After the collection aim is the extraction of drugs from the hair, it takes lots of time in the extraction and high precision to extract the complete drug without the loss of analyte.

Decontamination Procedure for Hair

Decontamination procedure of hair is done to find out the external contamination in hair it includes dust, oil, sweat, hair care products, lipids, and loosely bound drugs from the environment, which may interfere with the final result and may produce a false-positive result. The decontamination of hair is done by using organic solvents for two to three times. The first wash of hair should be kept for the analysis [3-5].

After decontamination hair strands should be air-dried and then segmented as fine as possible and grind it into a fine powder, this fine powder is subject to extract the drug.

Extraction Procedure for Hair

The extraction of drugs requires high precision accuracy because the amount of drug present in hair is at picogram and nanogram level [3-5]. There are three methods to extract the drug from hair.

  1. Acidic extraction
  2. Basic extraction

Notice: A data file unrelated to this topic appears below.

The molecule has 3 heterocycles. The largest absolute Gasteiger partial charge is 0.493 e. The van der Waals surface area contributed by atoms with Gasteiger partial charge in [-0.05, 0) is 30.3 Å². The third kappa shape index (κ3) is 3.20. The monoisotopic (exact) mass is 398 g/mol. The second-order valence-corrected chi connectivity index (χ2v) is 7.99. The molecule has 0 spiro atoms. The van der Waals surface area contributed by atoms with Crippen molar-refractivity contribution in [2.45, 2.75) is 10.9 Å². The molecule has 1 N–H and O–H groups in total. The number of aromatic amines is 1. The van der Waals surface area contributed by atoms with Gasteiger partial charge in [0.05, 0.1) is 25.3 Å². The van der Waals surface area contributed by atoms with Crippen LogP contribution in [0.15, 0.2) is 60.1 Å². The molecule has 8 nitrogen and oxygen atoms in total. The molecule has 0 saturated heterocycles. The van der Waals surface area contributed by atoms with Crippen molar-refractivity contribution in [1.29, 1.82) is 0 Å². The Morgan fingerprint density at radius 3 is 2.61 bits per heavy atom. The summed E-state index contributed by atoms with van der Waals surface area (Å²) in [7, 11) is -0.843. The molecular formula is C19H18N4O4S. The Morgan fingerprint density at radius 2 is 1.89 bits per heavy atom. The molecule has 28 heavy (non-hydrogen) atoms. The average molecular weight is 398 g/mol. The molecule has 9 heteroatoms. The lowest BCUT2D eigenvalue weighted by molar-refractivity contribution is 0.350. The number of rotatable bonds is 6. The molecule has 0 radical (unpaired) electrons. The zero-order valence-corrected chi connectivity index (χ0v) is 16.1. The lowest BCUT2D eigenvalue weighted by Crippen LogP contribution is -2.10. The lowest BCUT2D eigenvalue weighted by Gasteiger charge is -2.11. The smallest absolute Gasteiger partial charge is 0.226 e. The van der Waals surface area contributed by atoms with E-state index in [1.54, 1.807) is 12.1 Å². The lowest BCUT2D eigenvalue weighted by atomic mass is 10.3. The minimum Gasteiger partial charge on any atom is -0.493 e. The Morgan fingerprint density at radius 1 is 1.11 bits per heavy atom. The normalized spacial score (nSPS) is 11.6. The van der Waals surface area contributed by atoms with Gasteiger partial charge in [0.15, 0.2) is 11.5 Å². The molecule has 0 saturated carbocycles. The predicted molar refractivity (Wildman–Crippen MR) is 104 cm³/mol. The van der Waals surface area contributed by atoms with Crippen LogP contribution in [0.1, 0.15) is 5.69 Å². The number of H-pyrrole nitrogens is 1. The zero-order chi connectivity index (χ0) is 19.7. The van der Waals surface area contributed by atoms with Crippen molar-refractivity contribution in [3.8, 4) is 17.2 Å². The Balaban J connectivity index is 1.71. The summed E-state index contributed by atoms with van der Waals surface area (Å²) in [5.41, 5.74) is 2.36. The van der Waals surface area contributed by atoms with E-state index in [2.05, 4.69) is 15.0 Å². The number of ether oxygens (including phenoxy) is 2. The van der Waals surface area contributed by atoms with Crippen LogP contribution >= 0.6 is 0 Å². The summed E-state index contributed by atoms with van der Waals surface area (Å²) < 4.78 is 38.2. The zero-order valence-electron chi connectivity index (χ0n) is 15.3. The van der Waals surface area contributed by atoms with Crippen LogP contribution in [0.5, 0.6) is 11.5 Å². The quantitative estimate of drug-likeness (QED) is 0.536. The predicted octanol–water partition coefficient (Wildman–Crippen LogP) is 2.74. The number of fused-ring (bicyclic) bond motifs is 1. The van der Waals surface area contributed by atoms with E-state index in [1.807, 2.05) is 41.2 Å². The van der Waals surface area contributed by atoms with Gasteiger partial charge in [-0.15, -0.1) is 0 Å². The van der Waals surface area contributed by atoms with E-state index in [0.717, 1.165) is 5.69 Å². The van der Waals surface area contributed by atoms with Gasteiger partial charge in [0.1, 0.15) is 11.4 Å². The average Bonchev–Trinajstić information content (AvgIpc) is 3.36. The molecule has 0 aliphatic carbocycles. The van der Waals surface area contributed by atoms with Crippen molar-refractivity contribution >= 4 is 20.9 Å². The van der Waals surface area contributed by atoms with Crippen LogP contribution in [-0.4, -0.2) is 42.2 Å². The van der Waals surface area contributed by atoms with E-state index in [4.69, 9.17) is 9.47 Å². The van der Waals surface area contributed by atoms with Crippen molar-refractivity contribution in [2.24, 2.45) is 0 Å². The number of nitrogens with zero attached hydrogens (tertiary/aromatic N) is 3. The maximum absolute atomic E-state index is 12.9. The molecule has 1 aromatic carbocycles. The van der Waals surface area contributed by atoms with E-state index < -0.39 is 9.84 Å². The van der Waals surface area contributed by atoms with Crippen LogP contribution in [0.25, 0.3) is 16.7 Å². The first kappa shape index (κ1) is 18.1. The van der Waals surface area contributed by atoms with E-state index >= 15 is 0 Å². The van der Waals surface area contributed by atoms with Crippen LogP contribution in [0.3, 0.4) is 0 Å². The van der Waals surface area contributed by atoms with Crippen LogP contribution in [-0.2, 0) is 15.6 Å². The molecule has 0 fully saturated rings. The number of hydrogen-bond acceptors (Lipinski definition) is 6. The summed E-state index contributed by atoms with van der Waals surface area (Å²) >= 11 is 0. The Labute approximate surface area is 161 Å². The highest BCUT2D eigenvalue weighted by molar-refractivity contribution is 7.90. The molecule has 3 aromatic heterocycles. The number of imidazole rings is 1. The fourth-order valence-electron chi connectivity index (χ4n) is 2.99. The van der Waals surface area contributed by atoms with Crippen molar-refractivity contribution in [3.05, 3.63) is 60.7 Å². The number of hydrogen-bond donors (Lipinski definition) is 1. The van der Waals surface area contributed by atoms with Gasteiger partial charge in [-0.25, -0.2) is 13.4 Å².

3. Enzymatic extraction

For the extraction of desirable analyte (acidic/basic drug), hair sample is kept overnight in solution (acidic/basic or solution). Followed by extraction procedure such as solid-phase microextraction (SPE/SPME), liquid-liquid extraction (LLE). In enzymatic extraction, digestion of matrix is done by using the enzyme-like β-glucuronidase/arylsulfatase which results in the extraction of drugs from the hair [5]. The extracts thus collected is subject to analysis using the various analytical technique.

Analysis of Analytes Extracted from Hair

The final step for drug identification from hair is the analysis. The analysis of analyte extracted from hair requires very sophisticated and sensitive techniques because the analyte present in hair is in a very little small amount. In the last few years, many researches have been done to analyze the drug in nanogram and picogram level. Gas chromatography- electron ionization/ mass spectrometry (GC-EI/MS), Liquid chromatography-tandem mass spectrometry (LC-MS/MS), LC-MS, Ultrahigh-Performance Liquid Chromatography-Tandem Mass Spectrometry (UHPLC-MS/MS) are the some analytical analyze used to detect an analyte in such small quantity [6-9]. Also, the quantification of drugs present in hair is also possible by applying these techniques.

Conclusion